When sun shines on a solar panel, energy from the sun is absorbed by individual PV cells in the panel. These cells produce an electrical charge which in turn creates a direct current of electricity. In order to use this in a property, the direct current (DC) needs to be converted into alternating current (AC) to power appliances. This is where you need a piece of equipment called an inverter. The inverter is like the brains of the whole system and the one you choose will determine the efficiency of your installation. The most common inverters are string versions which connect all your panels. However, if there is a problem with one panel, it could impact on the rest. Micro-inverters are more expensive but they ‘separate’ the panels and incorporate a power monitoring system.

Finally, the last consideration is whether you want to incorporate batteries when installing solar panels. Undoubtedly, this will add significant cost but it will mean that you are using all the energy you are producing, particularly at night.


4. Guide to solar panels for hot water

When you think of solar panels, you are probably thinking of PV panels for electricity as described above. However, they can also provide hot water. There are two main types: solar thermal and thermodynamic panels.

The most common and cheapest option is solar thermal panels which, instead of cells like PV panels, have pipes to heat up water. They are installed on the roof and the heated water is transferred to a tank for domestic hot water use.

Thermodynamic panels are more expensive and extract heat from the air, a bit like a heat pump. In fact, heat pumps can also be combined with solar thermal panels to heat hot water. They take the water heated on the roof and transfer it into a central coil within the heat pump cylinder which heats the water.

In summary, installing solar panels for hot water is much less costly than installing a PV system and can often be a good place to start.


5. Payback times

Without a doubt, there is a key question you will ask about installing solar panels. How long will it take to get back my investment?

Of course, this will depend whether you are the property owner or just responsible for managing it. If you are the owner of a single unit or a whole building, you should have past electricity bills. And gas too if that is the way you heat your hot water. In this way, you can do some rough calculations on what you could save if you were to transition away from fossil fuels. Certainly, you will need to make an educated guess about future energy prices or you could base it on historical data. Obviously, when you are refurbishing a property or building from scratch, it will be more cost-effective to install solar panels at that time. If you talk to a professional installer, they should be able to give you an idea of payback times.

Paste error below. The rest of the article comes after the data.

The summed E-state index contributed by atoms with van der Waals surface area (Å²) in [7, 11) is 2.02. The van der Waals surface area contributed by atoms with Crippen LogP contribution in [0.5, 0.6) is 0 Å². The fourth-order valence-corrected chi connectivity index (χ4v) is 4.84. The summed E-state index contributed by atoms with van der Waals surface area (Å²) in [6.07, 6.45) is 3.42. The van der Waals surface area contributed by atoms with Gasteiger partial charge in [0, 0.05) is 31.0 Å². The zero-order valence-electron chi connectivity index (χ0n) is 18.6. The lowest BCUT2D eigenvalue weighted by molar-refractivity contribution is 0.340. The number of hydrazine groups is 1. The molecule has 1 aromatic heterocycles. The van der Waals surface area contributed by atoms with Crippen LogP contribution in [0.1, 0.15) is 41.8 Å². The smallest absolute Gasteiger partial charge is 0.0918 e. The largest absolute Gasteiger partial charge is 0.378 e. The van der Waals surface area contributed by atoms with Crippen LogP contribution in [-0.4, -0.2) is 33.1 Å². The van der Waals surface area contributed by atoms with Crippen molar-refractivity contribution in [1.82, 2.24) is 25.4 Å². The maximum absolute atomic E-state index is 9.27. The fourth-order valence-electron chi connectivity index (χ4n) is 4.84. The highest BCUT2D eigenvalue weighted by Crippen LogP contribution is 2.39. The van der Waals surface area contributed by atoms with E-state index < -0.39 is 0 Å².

In the United States, for example, payback time is typically 6-10 years and in the UK it is typically around 10 years. However, there are many unknown variables, such as future fossil fuel prices, feed-in tariffs and falling costs of installing solar panels due to increasing demand.

Furthermore, there are some other factors to take into account. Such as, any grants or tax incentives which are available in your region as well as whether you are going to fit batteries for electricity storage. In addition, in many countries you can sell any excess power back to the national grid.

Another consideration is that installing solar panels usually leads to low ongoing maintenance costs. Encouragingly, the lifetime of a solar installation is around 25-30 years with some of the more recent cutting-edge PV panels lasting up to 50 years.

Finally, a less obvious issue to bear in mind is property value. Currently, there is not much data available to show the increased value of property with green technology. However, there seems to be growing evidence that properties which are energy efficient and cheap to run will command higher values than properties running on fossil fuels. In part, this is being driven by the need to reduce carbon emissions on a national level with legislation being introduced for new builds to be run on renewable energy.


6. Other ways to save energy

Undoubtedly, installing solar panels is a long-term investment. Of course, there are other energy-saving initiatives you could be incorporating too. This will reduce your energy costs in the short-term and your carbon emissions. Furthermore, you can look at  combining technology. As an example,  heat pumps are even more efficient when powered by photovoltaic panels. Or you could think about installing solar panels on a small carport roof to facilitate EV charging.


Installing solar panels is the smart way to transition away from fossil fuels. Renewable energy is the sensible choice for the future of our planet. Solar technology plays a key role in this.